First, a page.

November 15, 2006
Arriving at night and driving past bridge after bridge lit up along the Han River in the middle of gigantic, lit up Seoul was encouraging. Full disclosure: I am very biased towards Japan. Our Seoul hotel was very nice. I can truly attest to the quality of the toilet paper being superior to that of Japan!
I was determined to get on that river in the pleasant, though hazy weather the next day, so took off to catch the ferry. I noticed on the way that there was literally block after block of high rises, all in the same mid-stage of construction. I later learned that this is typical all over Seoul, it is growing so fast. The ferry ride was fine, if uneventful, save for the rather slick, oily character who tried to flirt with me by taking my picture with his cell phone. I did not have a pleasant expression. My lack of enthusiasm paid off, and he slunk away and didn't come back.
I walked past a neighborhood of side streets, all bursting with an outdoor food market. It was the most vivid I have ever seen, with an amazing variety of seafood (from live to dried), huge baskets of hot red peppers (so that the kimchi cabbage can set you on fire), endless vats of various kimchi, a stunning assortment of grains and beans, bins of neatly bundled greens and scallions, meat shops - mostly pork, and the wondrous cast of characters to go with it all.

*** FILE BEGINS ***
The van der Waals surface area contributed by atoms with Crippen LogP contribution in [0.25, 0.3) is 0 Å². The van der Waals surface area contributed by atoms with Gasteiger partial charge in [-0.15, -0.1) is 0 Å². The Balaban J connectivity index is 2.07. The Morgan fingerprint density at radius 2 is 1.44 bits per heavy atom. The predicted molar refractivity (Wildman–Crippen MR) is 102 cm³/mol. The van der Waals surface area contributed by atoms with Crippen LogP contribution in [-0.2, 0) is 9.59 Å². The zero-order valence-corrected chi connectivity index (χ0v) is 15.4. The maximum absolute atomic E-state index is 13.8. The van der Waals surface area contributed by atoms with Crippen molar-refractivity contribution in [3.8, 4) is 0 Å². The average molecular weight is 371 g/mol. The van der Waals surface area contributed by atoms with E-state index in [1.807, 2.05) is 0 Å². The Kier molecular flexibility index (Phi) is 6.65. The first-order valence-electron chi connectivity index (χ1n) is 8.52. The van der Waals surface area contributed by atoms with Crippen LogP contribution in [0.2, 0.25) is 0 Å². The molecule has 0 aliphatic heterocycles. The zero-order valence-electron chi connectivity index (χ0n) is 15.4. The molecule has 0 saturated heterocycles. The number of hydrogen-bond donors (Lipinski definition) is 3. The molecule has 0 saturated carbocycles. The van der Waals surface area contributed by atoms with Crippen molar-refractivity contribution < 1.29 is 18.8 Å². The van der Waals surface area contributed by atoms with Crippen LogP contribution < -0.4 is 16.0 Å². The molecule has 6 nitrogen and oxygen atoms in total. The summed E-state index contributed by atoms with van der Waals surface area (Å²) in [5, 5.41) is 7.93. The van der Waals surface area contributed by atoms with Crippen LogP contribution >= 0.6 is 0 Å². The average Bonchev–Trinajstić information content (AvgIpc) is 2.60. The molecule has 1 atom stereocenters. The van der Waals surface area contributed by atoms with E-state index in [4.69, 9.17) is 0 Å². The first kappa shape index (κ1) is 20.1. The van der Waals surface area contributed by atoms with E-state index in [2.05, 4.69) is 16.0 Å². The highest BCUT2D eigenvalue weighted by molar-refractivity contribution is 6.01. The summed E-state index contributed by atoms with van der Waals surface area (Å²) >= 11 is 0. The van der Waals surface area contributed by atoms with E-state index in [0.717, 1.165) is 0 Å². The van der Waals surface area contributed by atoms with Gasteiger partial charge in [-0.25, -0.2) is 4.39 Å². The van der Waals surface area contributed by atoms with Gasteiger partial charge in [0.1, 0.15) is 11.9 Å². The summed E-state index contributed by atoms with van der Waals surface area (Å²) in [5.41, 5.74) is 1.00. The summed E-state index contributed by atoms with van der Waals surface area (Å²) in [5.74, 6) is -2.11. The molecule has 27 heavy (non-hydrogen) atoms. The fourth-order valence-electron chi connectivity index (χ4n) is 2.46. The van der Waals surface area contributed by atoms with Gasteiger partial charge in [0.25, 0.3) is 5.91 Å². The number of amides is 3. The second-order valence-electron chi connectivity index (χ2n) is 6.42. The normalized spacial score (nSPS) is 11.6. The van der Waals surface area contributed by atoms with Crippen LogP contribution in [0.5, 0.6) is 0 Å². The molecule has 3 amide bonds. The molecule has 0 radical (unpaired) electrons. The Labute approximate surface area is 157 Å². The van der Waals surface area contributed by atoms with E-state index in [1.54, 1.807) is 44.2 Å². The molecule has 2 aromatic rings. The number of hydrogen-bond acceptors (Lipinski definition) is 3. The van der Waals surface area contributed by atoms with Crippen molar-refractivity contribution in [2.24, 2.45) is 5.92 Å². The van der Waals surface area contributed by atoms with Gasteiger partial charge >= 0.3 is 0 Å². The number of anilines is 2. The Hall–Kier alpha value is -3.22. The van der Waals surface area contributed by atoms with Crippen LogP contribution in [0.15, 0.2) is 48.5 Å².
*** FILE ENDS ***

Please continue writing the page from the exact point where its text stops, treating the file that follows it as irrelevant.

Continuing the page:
I visited Seoul's traditional village, which was just begging comparison since I had just visited the equivalent in Japan. As lovely as it was, it was a rougher version, particularly with details such as the use of linoleum to mimic the patterns of wood in a typical traditional floor (they don't use tatami mats). The sheer care and fine materials that define the Japanese tradition is a hard act to follow for most any culture. It was a warm, sunny day at the village and the school children were there in droves, so I was happy. The children around age 12 liked to approach me and try out their English. I was flummoxed when trying to repeat their names. The Korean language is much more like Chinese than the easy syllabics of Japanese, so I failed to master even "thank you" here.
I'm sure you are asking, "What about decaf?" When I ordered decaf espresso at the Starbucks, they said they were not allowed to import decaffeinated coffee to Korea.
The highlight, as usual, was our dinner out with the distributors, John and Jimmy. We had a typical Korean meal, the burning hot spicy aspect perfect for me and the thin slices of beef and pork barbecued in the middle of the table and folded up in lettuce leaves, perfect for Newton. Beer is necessary with this food.
The best Korean pub name: O'Kim's Brauhaus.
In general, the culture is just rougher around the edges than that of Japan. It appears that the Koreans are also looser about all that conformity, thankfully.
We flew back to Tokyo for our flight to London and stayed near the airport in the town of Narita. Even though we were inundated with Asian food, we had not exhausted our love of gyozas - sautéed dumplings with pork and veggies inside - so we were happy to end our stay with more of those. (You can see that waiting to get hungry again is the only deterrent Newton and I experience in a travel agenda!)
Europe next -
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